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Matthew Heineman has gained a reputation for his eye-opening documentaries, and City of Ghosts is no exception. His latest work takes a look at local journalists who put their lives on the line to cover ISIS atrocities in the besieged city of Raqqa.

Heineman says that his inspiration for the documentary first came from an article he read in The New Yorker, “Telling the Truth About ISIS and Raqqa,” which recounted the vital operations of RBSS (Raqqa is Being Silently Slaughtered), an underground group of journalists who smuggled out firsthand footage and accounts of ISIS crimes to international news stations. He said that it was “really emotional” to get footage that someone risked their life for, and that this often made him feel conflicted about making his film. At the same time, he believed it was important to create a documentary that emphasized the necessity of journalism in an age where it has become ubiquitous, derivative, and banal, reducing even the greatest horrors to a daily news feed. “The importance of first-hand accounts, especially as journalism, is under attack,” Heineman said. He calls his film an “an homage to the importance of truth seeking and truth telling.”


Heineman’s fascination with the non-fiction form began in college, when he majored in history. He had actually wanted to be a teacher, but when he was rejected by Teach for America, his life, serendipitously, took another path. He took a road-trip with some friends the summer after college, and, interested in finding out “what today’s generation was all about” he decided to film and interview locals as they drove along. The footage he accumulated – though rough and unpolished – furnished the material for his first documentary film, Our Time. He failed to get it produced by HBO, but there was an upside: the network took him under its wing and put him to work on a new series, The Alzheimer’s Project, a four-part documentary that looks at the symptoms, causes, and yet-to-be discovered cure for this disorder that has affected millions.

Having delved into the complex realm of healthcare while making The Alzheimer’s Project, Heineman would continue down this path with Escape Fire: The Fight to Rescue American Healthcare, which he co-directed with his mentor at HBO, Susan Froemke. The film not only delivers a call to action to change the current system, but also offers solutions to shift the focus from high-cost post-illness interventions to preventive care. “We wanted to make a film that highlighted not just problems but also solutions,” said Heineman. “Too many documentaries leave you feeling depressed.”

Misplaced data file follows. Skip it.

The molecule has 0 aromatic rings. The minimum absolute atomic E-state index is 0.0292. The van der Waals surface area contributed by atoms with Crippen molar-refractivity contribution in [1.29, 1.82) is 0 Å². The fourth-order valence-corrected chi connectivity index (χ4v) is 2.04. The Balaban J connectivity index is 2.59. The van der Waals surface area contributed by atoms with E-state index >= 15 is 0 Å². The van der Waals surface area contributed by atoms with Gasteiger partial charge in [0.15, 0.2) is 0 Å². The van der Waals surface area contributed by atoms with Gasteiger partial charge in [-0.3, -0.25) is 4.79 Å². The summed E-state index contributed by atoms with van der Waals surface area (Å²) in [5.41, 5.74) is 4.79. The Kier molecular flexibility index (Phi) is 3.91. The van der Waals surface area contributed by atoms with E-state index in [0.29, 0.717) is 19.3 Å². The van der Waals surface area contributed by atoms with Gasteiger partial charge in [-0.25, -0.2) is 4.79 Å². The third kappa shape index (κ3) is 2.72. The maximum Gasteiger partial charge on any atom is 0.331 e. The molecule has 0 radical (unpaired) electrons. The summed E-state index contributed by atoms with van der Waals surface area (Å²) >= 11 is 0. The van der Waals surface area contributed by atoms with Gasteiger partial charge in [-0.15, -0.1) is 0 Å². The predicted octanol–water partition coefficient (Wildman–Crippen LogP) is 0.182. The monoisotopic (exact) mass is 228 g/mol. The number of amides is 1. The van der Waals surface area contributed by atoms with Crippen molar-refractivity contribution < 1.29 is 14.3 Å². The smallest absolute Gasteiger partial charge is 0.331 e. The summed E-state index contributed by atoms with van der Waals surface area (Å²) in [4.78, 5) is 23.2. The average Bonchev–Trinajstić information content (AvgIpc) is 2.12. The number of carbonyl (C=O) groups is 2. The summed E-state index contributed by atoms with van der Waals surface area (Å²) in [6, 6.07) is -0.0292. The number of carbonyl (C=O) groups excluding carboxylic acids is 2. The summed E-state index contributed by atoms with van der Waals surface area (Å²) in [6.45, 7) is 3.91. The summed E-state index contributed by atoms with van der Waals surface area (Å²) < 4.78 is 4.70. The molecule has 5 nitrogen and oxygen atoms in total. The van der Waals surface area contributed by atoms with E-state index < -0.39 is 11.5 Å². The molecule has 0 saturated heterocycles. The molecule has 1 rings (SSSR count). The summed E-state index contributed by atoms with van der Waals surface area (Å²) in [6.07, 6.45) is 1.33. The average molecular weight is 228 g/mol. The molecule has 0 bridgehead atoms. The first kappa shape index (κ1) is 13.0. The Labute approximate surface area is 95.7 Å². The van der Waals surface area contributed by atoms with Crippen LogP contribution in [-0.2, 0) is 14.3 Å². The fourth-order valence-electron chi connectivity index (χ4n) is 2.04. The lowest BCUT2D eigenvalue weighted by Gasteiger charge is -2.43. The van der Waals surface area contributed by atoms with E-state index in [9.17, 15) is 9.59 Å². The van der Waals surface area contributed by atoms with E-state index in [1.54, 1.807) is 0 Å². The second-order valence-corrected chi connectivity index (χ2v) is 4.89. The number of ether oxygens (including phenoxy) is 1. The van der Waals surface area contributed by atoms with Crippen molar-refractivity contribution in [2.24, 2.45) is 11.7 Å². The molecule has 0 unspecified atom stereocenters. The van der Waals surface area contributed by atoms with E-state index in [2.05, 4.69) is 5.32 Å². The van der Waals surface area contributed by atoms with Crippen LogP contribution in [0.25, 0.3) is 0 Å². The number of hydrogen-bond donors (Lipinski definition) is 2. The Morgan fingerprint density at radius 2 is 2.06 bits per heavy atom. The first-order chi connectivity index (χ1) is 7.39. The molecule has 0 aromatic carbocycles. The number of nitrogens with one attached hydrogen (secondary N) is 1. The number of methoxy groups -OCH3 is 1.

Escape Fire took its inspiration from a healthcare speech given by Dr. Donald Berwick before he headed Medicare, which was published under the title, “Escape Fire: Lessons for the Future of Healthcare.” The seemingly odd title of the speech and film refers to the practice of battling wildfires by burning patches of land in advance so that the approaching fire will move around it – a metaphor, in this context, for the strategic necessity of preventive care. Heineman’s healthcare documentary received overwhelming critical praise, and won several awards, including the Grand Jury Prize at Sundance, the Full Frame Human Rights Award, the Outstanding Achievement in Documentary Filmmaking, and the Silverdocs Social Issue Award.

For his next documentary project, Heineman turned to the rampant issue of drug trafficking along the Mexican border, another intransigent crisis that has dominated both political coverage and the world of entertainment with Narcos, Sicario and The Infiltrator. Heineman takes an interesting approach, constructing a parallel narrative that follows two groups of guerilla fighters trying to bring down drug lords on either side of the border. Far from considering the problem from a didactic standpoint, Heineman plunges into the anarchy and moral messiness of the situation. “I wanted to tackle huge, complicated subjects — vigilantism, border security, the drug war — but in a far more personal and targeted way, through the eyes of the compelling and deeply complex individuals at the heart of these vigilante movements,” Heineman said. He said that sometimes, there is “so much killing, you don’t know if you’re with the good guys or the bad guys.”


Indiewire saw this as one of the documentary’s strongpoints, praising Heineman for very realistically blurring the line “between obeying the law and staying alive.” The aesthetic quality of the film was praised by Variety Magazine, a clear sign that Heineman had come along way from his guerrilla filmmaking days. With Cartel Land, Heineman outdid his previous film, winning three Primetime Emmy Awards  and the Outstanding Directorial Achievement in Documentary Award from the Director’s Guild of America , and earning an Oscar nomination for Best Documentary Feature. Heineman was even included in Foreign Policy Magazine’s list of top 100 global thinkers in 2015.

With a solid repertoire of documentaries under his belt, we’ll see what Heineman tackles next. Whatever he does, Heineman always manages to open our eyes and consider his subjects from a strongly measured point of view, while never sacrificing the human element.

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